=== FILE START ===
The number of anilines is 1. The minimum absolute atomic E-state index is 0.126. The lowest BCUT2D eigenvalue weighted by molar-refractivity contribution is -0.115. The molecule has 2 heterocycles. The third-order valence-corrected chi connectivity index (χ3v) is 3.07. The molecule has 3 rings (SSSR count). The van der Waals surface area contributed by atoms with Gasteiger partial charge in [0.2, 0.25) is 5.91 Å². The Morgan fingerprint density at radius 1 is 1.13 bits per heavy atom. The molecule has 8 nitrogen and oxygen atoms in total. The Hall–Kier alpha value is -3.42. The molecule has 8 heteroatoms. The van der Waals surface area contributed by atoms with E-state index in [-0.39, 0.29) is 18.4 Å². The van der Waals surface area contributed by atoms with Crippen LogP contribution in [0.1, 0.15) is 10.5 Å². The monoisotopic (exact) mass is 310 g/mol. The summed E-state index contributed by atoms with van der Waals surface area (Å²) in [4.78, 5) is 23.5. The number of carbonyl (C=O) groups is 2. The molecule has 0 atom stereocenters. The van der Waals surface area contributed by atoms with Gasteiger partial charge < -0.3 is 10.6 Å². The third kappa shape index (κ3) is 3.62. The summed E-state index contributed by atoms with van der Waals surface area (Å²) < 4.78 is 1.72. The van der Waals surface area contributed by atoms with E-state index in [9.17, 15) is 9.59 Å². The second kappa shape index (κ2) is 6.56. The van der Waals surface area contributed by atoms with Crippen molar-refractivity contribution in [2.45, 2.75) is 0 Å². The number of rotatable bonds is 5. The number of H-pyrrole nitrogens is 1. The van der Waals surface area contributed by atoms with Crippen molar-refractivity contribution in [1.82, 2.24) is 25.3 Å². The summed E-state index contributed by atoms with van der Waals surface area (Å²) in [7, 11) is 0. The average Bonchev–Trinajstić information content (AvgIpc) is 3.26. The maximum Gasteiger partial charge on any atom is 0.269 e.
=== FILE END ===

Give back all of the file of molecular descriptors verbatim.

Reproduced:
The number of anilines is 1. The minimum absolute atomic E-state index is 0.126. The lowest BCUT2D eigenvalue weighted by molar-refractivity contribution is -0.115. The molecule has 2 heterocycles. The third-order valence-corrected chi connectivity index (χ3v) is 3.07. The molecule has 3 rings (SSSR count). The van der Waals surface area contributed by atoms with Gasteiger partial charge in [0.2, 0.25) is 5.91 Å². The Morgan fingerprint density at radius 1 is 1.13 bits per heavy atom. The molecule has 8 nitrogen and oxygen atoms in total. The Hall–Kier alpha value is -3.42. The molecule has 8 heteroatoms. The van der Waals surface area contributed by atoms with E-state index in [-0.39, 0.29) is 18.4 Å². The van der Waals surface area contributed by atoms with Crippen LogP contribution in [0.1, 0.15) is 10.5 Å². The monoisotopic (exact) mass is 310 g/mol. The summed E-state index contributed by atoms with van der Waals surface area (Å²) in [4.78, 5) is 23.5. The number of carbonyl (C=O) groups is 2. The molecule has 0 atom stereocenters. The van der Waals surface area contributed by atoms with Gasteiger partial charge < -0.3 is 10.6 Å². The third kappa shape index (κ3) is 3.62. The summed E-state index contributed by atoms with van der Waals surface area (Å²) < 4.78 is 1.72. The van der Waals surface area contributed by atoms with E-state index in [9.17, 15) is 9.59 Å². The second kappa shape index (κ2) is 6.56. The van der Waals surface area contributed by atoms with Crippen molar-refractivity contribution in [2.45, 2.75) is 0 Å². The number of rotatable bonds is 5. The number of H-pyrrole nitrogens is 1. The van der Waals surface area contributed by atoms with Crippen molar-refractivity contribution in [1.82, 2.24) is 25.3 Å². The summed E-state index contributed by atoms with van der Waals surface area (Å²) in [7, 11) is 0. The average Bonchev–Trinajstić information content (AvgIpc) is 3.26. The maximum Gasteiger partial charge on any atom is 0.269 e.